Power bills to soar

There is a local angle to the recent media frenzy about the huge increases in electricity prices coming our way.

The Independent Pricing and Regulatory Tribunal (IPART) announced price increases of between 44 and 62% over the next three years for the three “standard retail suppliers” of electricity in NSW. On the North Coast our standard supplier is Country Energy, which was allowed to increase prices by the greatest amount of the three. The average household in our region, which IPART calculates currently pays $1446 annually, will pay nearly $900 more per year for their electricity in three years time.

After generations of enjoying energy which cost only about 3% of average household income, that is a massive impost – especially in a region with a high proportion of low income households. IPART explained that the rise was due to two main factors: the need for new infrastructure to maintain reliable supply (over half the increase, or nearly $10 per week), and the “carbon cost” imposed by the federal government’s planned Carbon Pollution Reduction Scheme (one-third of the increase, or nearly $6 per week).

The opposition of the Coalition leadership and independent senators to the CPRS means that it is unlikely to become law this year, even if a deal is struck between the government and the Greens. But in the long run, it is inevitable that there will be a price on carbon, that it will be passed on to households, and that at least some compensation will be offered to vulnerable consumers. Surveys have consistently shown that Australians are willing to pay to clean up the environment, as long as the measures are effective and fair.

But the other side of this coin is the even larger cost for network upgrades. The NSW opposition has accused the government of using the price hikes to “fatten up” the three state-owned retailers before they are sold off soon to the private sector. Senator Wong also accused the state government of needing huge price increases now to make up for years of neglecting to upgrade infrastructure, preferring instead to take tens of millions of dollars from the state-owned retailers in annual dividends to bolster the state budget.

One of the planned network upgrades is a $227 high-voltage transmission line from the rural landscape of the Dumaresq Valley, west of Tenterfield, over the Great Divide and down to Lismore. The new line is supposedly needed to service the growing population and increasing energy hunger of the North Coast. This project is being proposed by TransGrid, the state-owned monopoly builder and operator of transmission lines. Its income is directly related to the amount of energy carried on its network. Nearly 90% of this energy currently comes from coal-fired power stations.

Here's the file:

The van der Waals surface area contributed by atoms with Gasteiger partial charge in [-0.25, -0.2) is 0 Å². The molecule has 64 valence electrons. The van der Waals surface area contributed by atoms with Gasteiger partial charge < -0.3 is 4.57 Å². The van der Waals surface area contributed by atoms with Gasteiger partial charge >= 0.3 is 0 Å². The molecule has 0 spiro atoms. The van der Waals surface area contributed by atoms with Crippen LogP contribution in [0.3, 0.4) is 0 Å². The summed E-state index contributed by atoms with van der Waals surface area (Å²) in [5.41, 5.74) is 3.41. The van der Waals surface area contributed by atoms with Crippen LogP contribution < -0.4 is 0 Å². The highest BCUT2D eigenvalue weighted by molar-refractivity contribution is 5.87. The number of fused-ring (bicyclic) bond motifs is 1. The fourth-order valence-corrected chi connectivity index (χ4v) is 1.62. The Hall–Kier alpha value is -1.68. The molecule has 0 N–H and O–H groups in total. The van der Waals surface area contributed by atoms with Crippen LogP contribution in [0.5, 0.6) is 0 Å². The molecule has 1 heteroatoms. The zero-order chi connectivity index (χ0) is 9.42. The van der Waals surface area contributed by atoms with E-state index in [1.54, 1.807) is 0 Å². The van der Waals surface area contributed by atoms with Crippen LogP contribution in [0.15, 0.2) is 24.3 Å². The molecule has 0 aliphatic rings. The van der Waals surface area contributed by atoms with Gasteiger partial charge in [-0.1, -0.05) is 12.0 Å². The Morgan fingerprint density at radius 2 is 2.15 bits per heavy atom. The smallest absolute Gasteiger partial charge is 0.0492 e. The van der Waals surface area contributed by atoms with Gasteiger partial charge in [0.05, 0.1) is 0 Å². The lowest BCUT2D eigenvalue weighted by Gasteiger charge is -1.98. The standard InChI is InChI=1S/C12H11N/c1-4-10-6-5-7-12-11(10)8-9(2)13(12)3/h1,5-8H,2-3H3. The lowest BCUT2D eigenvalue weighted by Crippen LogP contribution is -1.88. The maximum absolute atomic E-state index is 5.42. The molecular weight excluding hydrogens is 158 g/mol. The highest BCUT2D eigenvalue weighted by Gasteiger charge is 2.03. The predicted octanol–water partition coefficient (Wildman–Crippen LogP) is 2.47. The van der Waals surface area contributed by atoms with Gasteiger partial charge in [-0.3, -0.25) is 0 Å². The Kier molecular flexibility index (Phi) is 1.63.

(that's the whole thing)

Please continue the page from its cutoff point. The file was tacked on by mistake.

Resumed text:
Greenhouse emissions in NSW in 2007 were 6% higher than in 2000 and are still rising, due to the state’s continued reliance on coal-fired power. Last month the government approved two new power stations, at Bayswater and Mount Piper, which could be fuelled by coal. The government dropped its target of reducing emissions to 2000 levels by 2025 from this year’s performance report on the State Plan, which was also released last week.

Opponents of the TransGrid project believe the company has greatly overestimated the future population increase on the north coast and has not made any real effort to consider alternatives. These include encouraging households to use more energy in off-peak times, invest in energy efficiency and increase their use of renewable energy.

Locals also point out the destructive ecological impacts of cutting a 60 metre wide swathe through areas of high biodiversity including state and federally listed threatened ecological communities of box gum woodland, inland grey box woodland, and subtropical coastal floodplain forest. It also involves widening the Mallanganee Gap west of Casino. This is a “missing link” in the Great Eastern Ranges Initiative — an ambitious ecological corridor which is planned to extend from north Queensland to Victoria. The hope is that it will help native plants and animals adapt to climate change by allowing them to shift their ranges.

So not every network upgrade is necessarily a good thing, even if demand is rising. You could buy a lot of solar water heaters, for instance, for $227 million, and put off the need for a network upgrade until more renewable energy could be sourced locally.

We’ve already got two bioenergy plants at the sugar mills at Condong and Broadwater. While they have had teething problems, there is much more potential in this rich agricultural region for generating energy from sources as diverse as waste timber, green landfill and feedlot effluent.

Since Metgasco announced a major new gas find under Casino in December, the North Coast is also likely to have a source of lower carbon energy in the near future that would overcome the need to pump coal-fired power long distances over the national grid.

The environmental assessment for the TransGrid project is likely to be on public exhibition soon, and you can have a say. You may have other options to reduce your power bills. Some retailers offer contracts that can save you money by encouraging you to avoid using lots of power during peak demand periods.

Also, in spite of the ceiling insulation debacle, there are still generous rebates available for rooftop solar power and solar hot water systems. And thanks to the new NSW feed-in tariff, you can sell the power you produce back to the retailer at a minimum of 60 cents per kilowatt hour. With residential prices currently around 20 cents per kilowatt hour, that’s a healthy form of future-proofing.

Mark Byrne is education officer at the EDO Northern Rivers. For more information or help about this or any other environmental law issue, please call 1300 369 791 or email edonr@edo.org.au.

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